The Holocaust was the murder and persecution of approximately 6 million Jews and many others by the Nazi regime and its collaborators. The Nazis came to power in Germany in January of 1933. The Nazis thought that the “inferior” Jews were a threat to the “racially superior” German racial community. The death camps were operated from 1941 to 1945, and many people lost their lives or were forced to work in concentration camps during these years. The story leading up to the Holocaust, how the terrible event affected people’s lives, and how it came to and end are all topics that make this historic event worth learning about.
The Holocaust Experience
The world that people lived in during the Holocaust is described by the personal experiences of the oppressed throughout the story Jack and Rochelle, written by Jack and Rochelle Sutin, and the memoir by Alexander Donat titled The Holocaust Kingdom. The horrifying mindset of the oppressors, particularly the Nazi`s, is illustrated in both books. The vicious and relentless emotional, physical, and psychological abuse the Nazi`s targeted at their victims is depicted in detail. The unspeakable cruelty received by the Jews dramatically altered their state of mind and how they lived their lives. The emotions of despair, distress, depression, hopelessness, helplessness felt by the Jews eventually turn to hate, anger, hopefulness, faith, and ultimately revenge against all oppressors.
Genocide is one of the most frightening terms one could hear, sending shivers down your spine just to hear the word. Genocide is the intent of extermination of a national, ethnical, racial or religious group. One of the best known Genocide’s to the world is known as the Holocaust. Germans exterminated over 6 million Jews in just a couple of years. Families were torn apart, and some of the worst things you could ever do to a human being were done in these times. After the Holocaust everyone said Never Again, but it has happened over and over. If we follow the steps to preventing genocides, we can stop history from repeating itself and keep the people of the world safe.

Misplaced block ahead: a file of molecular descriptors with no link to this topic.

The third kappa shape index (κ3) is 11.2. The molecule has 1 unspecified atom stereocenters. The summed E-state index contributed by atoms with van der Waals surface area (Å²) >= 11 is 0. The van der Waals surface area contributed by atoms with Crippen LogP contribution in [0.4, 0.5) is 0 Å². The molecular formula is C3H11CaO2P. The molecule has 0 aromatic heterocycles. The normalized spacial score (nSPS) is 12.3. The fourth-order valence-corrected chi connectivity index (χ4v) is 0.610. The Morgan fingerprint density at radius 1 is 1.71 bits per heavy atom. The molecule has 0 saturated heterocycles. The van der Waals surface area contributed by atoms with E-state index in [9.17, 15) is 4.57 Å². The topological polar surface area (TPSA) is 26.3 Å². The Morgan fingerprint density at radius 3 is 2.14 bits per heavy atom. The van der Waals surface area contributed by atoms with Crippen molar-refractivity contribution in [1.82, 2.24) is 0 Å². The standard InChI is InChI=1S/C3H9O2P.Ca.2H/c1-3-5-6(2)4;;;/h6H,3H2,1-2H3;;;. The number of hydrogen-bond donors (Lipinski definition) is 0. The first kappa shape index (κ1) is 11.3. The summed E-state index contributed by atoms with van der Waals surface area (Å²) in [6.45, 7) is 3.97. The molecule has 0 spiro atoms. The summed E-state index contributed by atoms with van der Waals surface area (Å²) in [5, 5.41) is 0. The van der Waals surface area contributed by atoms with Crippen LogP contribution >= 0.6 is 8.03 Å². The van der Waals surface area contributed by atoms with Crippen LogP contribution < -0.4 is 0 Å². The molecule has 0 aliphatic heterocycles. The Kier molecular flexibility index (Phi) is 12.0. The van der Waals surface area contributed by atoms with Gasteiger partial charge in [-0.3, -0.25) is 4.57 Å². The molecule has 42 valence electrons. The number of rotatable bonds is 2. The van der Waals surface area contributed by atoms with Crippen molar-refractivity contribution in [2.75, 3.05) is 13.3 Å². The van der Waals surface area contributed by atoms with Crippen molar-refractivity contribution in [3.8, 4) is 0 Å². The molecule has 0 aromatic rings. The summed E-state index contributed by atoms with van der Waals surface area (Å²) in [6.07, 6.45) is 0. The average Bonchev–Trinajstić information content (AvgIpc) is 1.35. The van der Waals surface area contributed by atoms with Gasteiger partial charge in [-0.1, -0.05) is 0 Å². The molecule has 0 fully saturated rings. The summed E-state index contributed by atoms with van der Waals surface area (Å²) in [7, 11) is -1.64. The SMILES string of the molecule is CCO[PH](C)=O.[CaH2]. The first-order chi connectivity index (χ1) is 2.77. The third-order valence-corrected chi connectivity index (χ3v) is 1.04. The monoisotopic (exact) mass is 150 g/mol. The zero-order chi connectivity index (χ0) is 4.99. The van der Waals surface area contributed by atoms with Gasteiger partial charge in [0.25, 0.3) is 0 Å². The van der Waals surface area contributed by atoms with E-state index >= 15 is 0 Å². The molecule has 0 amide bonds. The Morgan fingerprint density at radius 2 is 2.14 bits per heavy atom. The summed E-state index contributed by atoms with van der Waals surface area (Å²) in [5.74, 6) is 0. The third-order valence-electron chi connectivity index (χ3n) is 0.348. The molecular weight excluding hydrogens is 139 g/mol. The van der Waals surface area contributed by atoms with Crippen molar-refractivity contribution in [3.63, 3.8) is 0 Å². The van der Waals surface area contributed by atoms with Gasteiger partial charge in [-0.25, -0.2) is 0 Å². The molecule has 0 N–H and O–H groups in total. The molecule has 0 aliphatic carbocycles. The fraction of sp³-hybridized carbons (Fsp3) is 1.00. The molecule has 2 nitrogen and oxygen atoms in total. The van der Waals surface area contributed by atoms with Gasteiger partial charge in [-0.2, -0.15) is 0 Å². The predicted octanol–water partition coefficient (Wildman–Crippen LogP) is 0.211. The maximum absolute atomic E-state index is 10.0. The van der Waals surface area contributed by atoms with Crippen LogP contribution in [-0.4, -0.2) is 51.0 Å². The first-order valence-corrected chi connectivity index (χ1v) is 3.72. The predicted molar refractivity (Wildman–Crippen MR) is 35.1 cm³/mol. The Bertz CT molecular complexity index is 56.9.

It was in December 1948, when it was approved unanimous the Convention on the Prevention and Punishment of the Crime of Genocide at France which became the 260th resolution of the General Assembly of the United Nations. What made the leaders of the 41 States create and sign this document in which the term Genocide was legally defined? This document serves as a permanent reminder of the actions made by the Nazis and their leader Adolf Hitler during the Holocaust where more than five million of European Jews were killed. In summary I will explain what were the events that leaded the ordinary Germans kill more than six million Jews in less than five years. To achieve this goal, I will base my arguments on the Double Spiral Degeneration Model provided by Doctor Olson during the spring semester of the Comparative Genocide class.
The Holocaust, what is the true depth of the word? As sad as
it may seem, it affected the lives of millions because of
the hate inside of one certain group of people, the Nazi’s.
Dehumanization is to deprive human qualities such as
individuality or compassion. Victims of the Holocaust went
through dehumanization simply to make the killing of others
psychologically easy for the Nazi’s.
In 1939 the Nazi government started World War II by attacking Poland. It soon conquered most of Europe. Great Britain, Russia, and the United States fought against the Nazis and eventually defeated them. Millions of people died in the war the Nazis had started. The Nazis murdered about 12 million civilians, including almost all the Jews who lived under German rule (Trueman). Nazi Germany played almost every role in the Holocaust, as they had created it. Their main goal or role was to gain power and eliminate the Jews (Huebsch).